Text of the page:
Today I woke up late, but everything still goes as planned. I brush my teeth, put in my contacts, and try getting dressed as fast as I can since my host mother has the tendency to yell from outside my door at around 6:35 a.m., “Lexi, it is time for breakfast.” It is about 6:55 a.m. when we leave the house so my host mom is driving fast so that my host sister is not late. Although I believe our lateness can be attributed to my waking up late and having a million things to do to get ready, I enjoy the wind blowing in my face and the way in which the Chinese have (strangely enough) achieved a sense of order in all of this chaos. We arrive at school only a minute late and I tell my host sister goodbye. It’s ninety-one degrees, my white sneakers are still dirty, and I keep slapping mosquitoes away–I’m ready for what the day has in store.
After about what feels like a century, the groups arrives at Yangzhou University where we are greeted by a group of twelve students who will assist us for the day. We tour the cooking classrooms and watch as students prepare to make traditional Chinese dishes. I notice that they conduct themselves well. They are disciplined–you can tell by the way they look at the food. They are confident–you can tell by their posture. They are careful–you can tell by the way in which they angle their knives, making sure to cut the meats and veggies at different degrees. Chinese cooking is a craft, a skill, a system.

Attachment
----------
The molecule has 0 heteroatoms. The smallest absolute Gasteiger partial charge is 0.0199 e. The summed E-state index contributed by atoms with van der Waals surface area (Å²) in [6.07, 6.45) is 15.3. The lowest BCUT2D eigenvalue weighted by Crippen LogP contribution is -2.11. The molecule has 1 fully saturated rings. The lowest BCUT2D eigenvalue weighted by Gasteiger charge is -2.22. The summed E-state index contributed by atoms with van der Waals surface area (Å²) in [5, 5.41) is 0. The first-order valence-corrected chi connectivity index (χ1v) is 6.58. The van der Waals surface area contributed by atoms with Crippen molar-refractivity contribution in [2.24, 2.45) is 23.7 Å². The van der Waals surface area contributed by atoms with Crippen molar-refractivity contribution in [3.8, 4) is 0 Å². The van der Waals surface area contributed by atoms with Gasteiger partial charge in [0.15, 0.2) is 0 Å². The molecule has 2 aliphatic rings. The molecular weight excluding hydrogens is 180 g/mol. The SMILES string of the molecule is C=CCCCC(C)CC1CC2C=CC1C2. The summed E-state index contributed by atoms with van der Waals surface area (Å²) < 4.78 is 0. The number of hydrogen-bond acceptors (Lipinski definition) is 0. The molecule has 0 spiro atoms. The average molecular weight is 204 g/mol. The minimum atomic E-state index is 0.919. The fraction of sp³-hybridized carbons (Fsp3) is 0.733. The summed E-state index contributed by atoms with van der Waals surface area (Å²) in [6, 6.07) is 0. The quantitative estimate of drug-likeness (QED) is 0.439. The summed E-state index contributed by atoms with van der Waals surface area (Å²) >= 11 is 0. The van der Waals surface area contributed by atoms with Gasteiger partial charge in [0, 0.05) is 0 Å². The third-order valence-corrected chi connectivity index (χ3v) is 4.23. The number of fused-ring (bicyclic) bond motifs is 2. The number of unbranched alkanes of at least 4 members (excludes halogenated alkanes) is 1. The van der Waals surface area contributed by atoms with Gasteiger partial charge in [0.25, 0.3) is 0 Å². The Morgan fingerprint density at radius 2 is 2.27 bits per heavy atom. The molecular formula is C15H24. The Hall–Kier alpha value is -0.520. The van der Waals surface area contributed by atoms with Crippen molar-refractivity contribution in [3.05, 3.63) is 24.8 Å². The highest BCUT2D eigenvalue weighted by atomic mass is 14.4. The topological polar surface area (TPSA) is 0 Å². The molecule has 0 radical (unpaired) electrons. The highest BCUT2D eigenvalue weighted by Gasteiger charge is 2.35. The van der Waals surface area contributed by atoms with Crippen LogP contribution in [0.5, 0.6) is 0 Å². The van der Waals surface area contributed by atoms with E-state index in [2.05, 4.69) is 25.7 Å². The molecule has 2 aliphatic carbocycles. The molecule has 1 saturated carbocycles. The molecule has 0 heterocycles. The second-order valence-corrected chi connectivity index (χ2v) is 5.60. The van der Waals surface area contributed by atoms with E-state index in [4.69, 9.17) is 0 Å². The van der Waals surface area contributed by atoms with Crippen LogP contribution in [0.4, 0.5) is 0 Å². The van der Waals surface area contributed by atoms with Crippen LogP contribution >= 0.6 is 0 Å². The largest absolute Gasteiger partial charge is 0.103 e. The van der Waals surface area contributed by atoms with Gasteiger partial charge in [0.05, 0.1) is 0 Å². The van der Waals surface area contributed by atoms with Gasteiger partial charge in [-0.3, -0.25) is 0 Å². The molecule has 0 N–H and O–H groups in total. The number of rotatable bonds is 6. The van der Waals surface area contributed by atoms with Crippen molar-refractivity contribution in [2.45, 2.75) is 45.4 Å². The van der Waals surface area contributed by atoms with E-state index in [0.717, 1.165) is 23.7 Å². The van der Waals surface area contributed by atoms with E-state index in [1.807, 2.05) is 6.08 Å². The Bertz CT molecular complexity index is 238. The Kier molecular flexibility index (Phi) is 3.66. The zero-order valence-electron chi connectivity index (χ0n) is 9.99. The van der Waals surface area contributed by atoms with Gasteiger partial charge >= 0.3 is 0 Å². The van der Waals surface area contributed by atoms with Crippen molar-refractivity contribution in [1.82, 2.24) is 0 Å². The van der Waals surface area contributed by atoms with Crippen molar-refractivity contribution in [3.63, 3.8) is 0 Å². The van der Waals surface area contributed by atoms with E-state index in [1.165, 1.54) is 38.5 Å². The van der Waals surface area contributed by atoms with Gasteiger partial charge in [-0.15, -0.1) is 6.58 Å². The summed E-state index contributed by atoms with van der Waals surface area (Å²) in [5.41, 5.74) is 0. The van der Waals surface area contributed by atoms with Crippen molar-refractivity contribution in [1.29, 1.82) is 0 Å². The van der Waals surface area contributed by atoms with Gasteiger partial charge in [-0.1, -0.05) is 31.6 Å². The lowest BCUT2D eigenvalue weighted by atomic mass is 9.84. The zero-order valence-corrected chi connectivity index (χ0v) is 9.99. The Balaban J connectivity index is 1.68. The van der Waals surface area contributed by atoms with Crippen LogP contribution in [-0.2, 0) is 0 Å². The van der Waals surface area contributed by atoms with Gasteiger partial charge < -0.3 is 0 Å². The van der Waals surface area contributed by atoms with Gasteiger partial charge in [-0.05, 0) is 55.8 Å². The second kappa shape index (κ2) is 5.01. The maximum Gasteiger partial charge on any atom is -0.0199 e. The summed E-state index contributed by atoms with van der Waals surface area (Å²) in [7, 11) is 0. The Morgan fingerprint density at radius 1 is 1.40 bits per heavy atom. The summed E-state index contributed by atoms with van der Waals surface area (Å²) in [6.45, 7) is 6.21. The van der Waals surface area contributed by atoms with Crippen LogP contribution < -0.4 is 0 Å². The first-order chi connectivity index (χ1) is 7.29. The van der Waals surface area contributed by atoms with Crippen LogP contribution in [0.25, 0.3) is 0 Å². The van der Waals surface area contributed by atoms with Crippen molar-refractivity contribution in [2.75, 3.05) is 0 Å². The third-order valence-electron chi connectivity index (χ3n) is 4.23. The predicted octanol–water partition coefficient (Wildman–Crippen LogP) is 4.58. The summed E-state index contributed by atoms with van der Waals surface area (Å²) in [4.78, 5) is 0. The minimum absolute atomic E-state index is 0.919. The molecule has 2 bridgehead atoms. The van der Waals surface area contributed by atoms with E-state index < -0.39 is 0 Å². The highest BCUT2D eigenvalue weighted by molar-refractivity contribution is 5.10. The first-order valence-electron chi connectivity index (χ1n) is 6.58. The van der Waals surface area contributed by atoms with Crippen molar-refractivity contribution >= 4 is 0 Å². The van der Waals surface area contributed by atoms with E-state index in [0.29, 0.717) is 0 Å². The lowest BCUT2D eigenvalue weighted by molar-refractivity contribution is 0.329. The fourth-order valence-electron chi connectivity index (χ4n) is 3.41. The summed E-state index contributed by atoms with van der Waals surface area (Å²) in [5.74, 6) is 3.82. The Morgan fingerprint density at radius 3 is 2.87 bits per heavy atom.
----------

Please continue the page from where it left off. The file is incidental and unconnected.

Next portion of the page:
After touring, the group watched as a chef showed us how to make two dishes (one that involved pork, egg, and tomatoes and the other fried rice). This was a dream come true. I have watched the food network since I was four and I record almost every episode of Chopped on my TV at home. There is something about cooking–something about the taste and smell that greets me–that understands.
After the demonstration, the group was allowed to prepare the same dish on our own. It was a wonderful opportunity to be able to do that and I think everyone grew a new appreciation for the art of cooking. All in all, this day has taught me that:
- Sometimes you’re late, but it’s okay
- Ninety-one degrees is hot
- MSG is bad for you, but so good
- The Chinese connect with their food on a deep, spiritual level
- I’m ready for Chopped